Friday, August 18, 2023

Someone's Watching

Andrew Neiderman is a Paperbacks from Hell kinda guy. He was born in 1940 and became a best-selling novelist with his 19th career novel, The Devil's Advocate, which was later adapted into the 1997 film starring Al Pacino and Keanu Reeves. Before that, he was writing horror paperbacks with covers featuring dolls, skeletons, haunted houses, and killer dogs. In total, he has authored nearly 50 novels, all of which are either horror or suspense. He was even able to temporarily ghostwrite under the name V.C. Andrews, which is like a legal ticket to print money. Needless to say, the guy is doing okay with the bank tellers. My only experience reading his stuff is a creepy looking 1983 horror paperback from Pocket Books called Someone's Watching

The book is set in a rural small town in northern New York and features two protagonists, 18-year old mechanic Marty and his step-sister, fifteen year-old high-schooler Judy. Immediately, your mind is going back to the mid-20th century sleaze paperbacks from Midwood that fixated on the 'ole brother-sister-swingding. Your mind isn't playing tricks on you, because sure enough Marty and Judy get to swingin' when Marty's alcoholic deadbeat father Frank marries Judy's gullible imbecile mother Elaine. One happy family.

So Frank is a drunk pervert 99% of the day, which makes it really uncomfortable for innocent Judy. After moving into Frank's house, Judy confides in nice guy Marty that she feels as if Frank is wanting to rape her. Marty, who knows his Dad is a total douche, sympathizes with Judy and promises to protect her in case Frank gets out of hand. With Elaine and Marty out of the house, it's just a matter of time before Frank gets randy. When Marty returns home, he catches Frank in the midst of raping Judy. Grabbing the closest blunt object to repel a rapist, Marty clunks Frank over the head. Hard. Frank hits the ground and Marty totally panics.

Like a good 1950s crime-noir tale, Marty refuses to see the logic of summoning the police to explain Judy's rape and ensuing scuffle. Instead, they do what any step-siblings in love do – they pack their bags and hit the fugitive highway to live and love. Here's where things get pretty darn creepy and horrifying in this vintage horror paperback.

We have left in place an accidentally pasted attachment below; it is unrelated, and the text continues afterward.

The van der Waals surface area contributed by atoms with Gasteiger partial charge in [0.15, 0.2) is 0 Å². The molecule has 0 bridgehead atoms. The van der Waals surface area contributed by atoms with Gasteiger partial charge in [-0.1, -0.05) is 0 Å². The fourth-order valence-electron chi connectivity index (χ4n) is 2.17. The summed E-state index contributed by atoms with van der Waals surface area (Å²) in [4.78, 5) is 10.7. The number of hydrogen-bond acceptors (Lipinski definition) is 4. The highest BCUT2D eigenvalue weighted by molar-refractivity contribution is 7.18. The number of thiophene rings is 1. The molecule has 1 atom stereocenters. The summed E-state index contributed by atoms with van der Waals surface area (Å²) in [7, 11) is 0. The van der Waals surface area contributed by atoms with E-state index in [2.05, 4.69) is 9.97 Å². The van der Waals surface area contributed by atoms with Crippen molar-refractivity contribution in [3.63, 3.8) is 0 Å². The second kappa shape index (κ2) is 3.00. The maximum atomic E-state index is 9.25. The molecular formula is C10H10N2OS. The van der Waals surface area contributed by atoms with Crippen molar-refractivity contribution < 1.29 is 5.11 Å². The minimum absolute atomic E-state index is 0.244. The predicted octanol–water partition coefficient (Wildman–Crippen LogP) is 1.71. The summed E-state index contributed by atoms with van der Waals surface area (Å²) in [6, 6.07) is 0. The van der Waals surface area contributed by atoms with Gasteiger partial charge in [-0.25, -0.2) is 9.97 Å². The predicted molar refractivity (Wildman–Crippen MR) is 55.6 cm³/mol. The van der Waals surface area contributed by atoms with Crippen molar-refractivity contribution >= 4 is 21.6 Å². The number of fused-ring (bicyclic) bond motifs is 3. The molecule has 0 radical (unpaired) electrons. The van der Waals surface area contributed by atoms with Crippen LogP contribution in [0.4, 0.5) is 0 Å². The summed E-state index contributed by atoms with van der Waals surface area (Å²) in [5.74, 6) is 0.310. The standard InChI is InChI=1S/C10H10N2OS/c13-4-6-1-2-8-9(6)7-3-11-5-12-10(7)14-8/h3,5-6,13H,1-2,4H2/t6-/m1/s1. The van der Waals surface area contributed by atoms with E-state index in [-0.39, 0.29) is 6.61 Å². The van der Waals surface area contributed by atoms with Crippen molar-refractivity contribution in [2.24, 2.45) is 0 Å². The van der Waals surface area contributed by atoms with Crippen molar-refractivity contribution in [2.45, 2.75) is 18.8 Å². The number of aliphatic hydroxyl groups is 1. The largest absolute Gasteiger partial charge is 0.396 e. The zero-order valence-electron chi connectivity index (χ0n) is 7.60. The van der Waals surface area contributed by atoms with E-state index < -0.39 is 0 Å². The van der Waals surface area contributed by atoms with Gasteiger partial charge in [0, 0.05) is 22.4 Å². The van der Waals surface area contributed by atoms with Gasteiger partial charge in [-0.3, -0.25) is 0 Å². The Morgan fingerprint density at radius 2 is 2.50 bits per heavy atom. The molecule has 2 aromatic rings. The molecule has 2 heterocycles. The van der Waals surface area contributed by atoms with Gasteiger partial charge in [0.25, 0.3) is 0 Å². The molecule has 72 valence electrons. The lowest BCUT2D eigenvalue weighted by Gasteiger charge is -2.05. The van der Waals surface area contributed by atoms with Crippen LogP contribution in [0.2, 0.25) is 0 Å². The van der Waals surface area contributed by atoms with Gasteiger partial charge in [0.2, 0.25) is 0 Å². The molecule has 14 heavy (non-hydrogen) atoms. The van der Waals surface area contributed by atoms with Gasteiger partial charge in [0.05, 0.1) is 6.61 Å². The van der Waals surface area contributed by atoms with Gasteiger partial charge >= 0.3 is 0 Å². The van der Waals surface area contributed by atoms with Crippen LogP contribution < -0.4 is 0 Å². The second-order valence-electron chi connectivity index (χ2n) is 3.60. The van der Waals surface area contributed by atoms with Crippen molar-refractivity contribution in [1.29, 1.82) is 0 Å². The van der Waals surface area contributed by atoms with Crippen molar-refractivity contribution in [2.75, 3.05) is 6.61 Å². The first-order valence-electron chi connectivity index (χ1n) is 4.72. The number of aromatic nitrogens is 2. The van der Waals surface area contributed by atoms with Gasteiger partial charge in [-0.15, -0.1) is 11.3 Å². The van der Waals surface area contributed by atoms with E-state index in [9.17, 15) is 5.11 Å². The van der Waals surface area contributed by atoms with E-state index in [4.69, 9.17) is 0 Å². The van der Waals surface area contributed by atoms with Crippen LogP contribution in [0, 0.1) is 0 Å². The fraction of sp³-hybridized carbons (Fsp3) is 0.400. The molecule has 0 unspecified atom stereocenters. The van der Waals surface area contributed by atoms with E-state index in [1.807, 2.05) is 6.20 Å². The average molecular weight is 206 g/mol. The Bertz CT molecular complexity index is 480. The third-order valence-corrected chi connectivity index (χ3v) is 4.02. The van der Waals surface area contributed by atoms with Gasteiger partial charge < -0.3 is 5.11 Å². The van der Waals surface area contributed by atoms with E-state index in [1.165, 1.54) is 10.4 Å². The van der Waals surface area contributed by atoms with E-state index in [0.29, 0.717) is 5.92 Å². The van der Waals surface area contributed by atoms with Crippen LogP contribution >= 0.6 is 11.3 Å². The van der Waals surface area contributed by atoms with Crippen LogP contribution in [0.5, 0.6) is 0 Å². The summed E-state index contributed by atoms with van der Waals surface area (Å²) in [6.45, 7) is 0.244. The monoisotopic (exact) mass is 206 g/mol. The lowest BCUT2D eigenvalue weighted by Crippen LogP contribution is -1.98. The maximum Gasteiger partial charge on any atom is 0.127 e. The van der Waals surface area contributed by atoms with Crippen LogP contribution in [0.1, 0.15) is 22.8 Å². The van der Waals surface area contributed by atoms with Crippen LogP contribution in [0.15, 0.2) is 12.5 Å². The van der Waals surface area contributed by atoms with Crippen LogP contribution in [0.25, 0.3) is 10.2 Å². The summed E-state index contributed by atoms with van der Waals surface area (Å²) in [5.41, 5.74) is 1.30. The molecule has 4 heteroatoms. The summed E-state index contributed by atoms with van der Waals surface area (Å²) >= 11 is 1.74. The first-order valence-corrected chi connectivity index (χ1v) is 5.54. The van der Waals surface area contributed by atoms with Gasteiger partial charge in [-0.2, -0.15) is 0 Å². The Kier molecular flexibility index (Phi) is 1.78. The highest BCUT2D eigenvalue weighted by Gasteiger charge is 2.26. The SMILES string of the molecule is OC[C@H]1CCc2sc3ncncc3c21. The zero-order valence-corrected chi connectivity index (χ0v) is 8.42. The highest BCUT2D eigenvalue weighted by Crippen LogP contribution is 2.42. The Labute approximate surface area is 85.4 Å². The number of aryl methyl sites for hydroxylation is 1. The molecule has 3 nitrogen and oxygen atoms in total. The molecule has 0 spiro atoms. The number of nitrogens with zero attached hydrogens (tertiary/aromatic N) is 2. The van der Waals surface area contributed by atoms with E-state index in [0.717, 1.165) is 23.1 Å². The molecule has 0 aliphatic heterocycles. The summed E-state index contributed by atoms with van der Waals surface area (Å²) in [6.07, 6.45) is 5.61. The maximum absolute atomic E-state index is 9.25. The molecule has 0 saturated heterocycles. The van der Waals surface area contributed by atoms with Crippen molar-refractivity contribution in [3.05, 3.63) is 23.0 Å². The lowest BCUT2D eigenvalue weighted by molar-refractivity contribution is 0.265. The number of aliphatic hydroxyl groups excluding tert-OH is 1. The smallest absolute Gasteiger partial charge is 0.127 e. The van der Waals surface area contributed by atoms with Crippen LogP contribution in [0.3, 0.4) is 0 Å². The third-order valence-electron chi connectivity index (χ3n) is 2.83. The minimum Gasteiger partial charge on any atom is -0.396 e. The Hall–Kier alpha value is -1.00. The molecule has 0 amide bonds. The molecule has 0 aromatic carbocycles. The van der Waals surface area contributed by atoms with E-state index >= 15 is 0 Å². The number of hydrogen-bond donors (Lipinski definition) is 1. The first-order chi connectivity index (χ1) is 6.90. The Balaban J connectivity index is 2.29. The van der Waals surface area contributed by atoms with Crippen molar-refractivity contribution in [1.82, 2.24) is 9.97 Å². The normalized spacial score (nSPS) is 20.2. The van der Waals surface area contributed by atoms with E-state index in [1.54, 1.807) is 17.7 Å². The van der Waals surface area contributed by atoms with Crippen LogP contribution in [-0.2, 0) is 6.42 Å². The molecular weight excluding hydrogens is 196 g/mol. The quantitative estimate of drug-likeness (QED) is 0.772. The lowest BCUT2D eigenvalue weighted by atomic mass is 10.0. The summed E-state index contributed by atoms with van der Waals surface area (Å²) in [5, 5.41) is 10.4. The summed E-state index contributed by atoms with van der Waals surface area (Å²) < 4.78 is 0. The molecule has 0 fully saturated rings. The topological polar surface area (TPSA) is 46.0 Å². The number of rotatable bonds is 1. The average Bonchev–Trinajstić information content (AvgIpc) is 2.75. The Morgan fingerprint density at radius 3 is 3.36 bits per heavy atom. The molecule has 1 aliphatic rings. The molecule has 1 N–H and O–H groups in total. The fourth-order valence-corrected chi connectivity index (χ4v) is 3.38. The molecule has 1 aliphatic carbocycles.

The duo decides the best place to hide is an old abandoned resort area in the Catskill Mountains. It's here that a sprawling hotel once thrived with a casino, baseball field, and deluxe swimming pool. But, decades ago the place went under financially and the bank repossessed it. Oddly, aside from dust, broken light fixtures, and black mold, most of the complex is still fully furnished and usable. Oh, and there's a homicidal mentally-disturbed person living in the attic. That's sort of the problem right there. The murderer.

Approximately 100 pages are spent on Judy and Marty exploring the old hotel and learning more about its history. The only other person besides the three of them (Judy, Marty, Killer) is an old man that owns the hotel. You see he is also mentally ill and living in the hotel thinking it is still thriving and filled with happy tourists. In his dementia, he doesn't know any other way besides continuing to work at the hotel and providing support for his imaginary workers and guests. This old man has a son-in-law (real guy) that randomly delivers food via the back door. 

While Neiderman spends a great deal of time on Marty and Judy, including some tepid sex scenes, most of the book is divided into perspectives of different characters. The first is obviously Marty and Judy, but the second, and most interesting, is the perspective of the deranged lunatic living in the building's attic space. This guy's identity is relatively unknown for most of the book, and his mental headspace is a perverted creepy wonderland. Think of being trapped in the mind of say...Norman Bates (Psycho). The narrative slowly builds to the inevitable confrontation, when all three parties eventually run into each other in the massive hotel. There's also another character that eventually ends up there too, but I won't spoil it for you here. 

Listen, this isn't the best horror or suspense novel you'll read. But, the idea of having an abandoned resort hotel as a sprawling “do what you want” wonderland is pretty darn amazing. The aspect of hotel exploration was really intriguing, and it compares to the more superior novel Creepers by David Morrell. When it wants to be creepy and psychologically enthralling, it is. Unfortunately, the old man's participation in the narrative was a real downer. The novel would have worked better with just the three characters. But, overall, this one is worth reading. 

Buy a copy of this book HERE.

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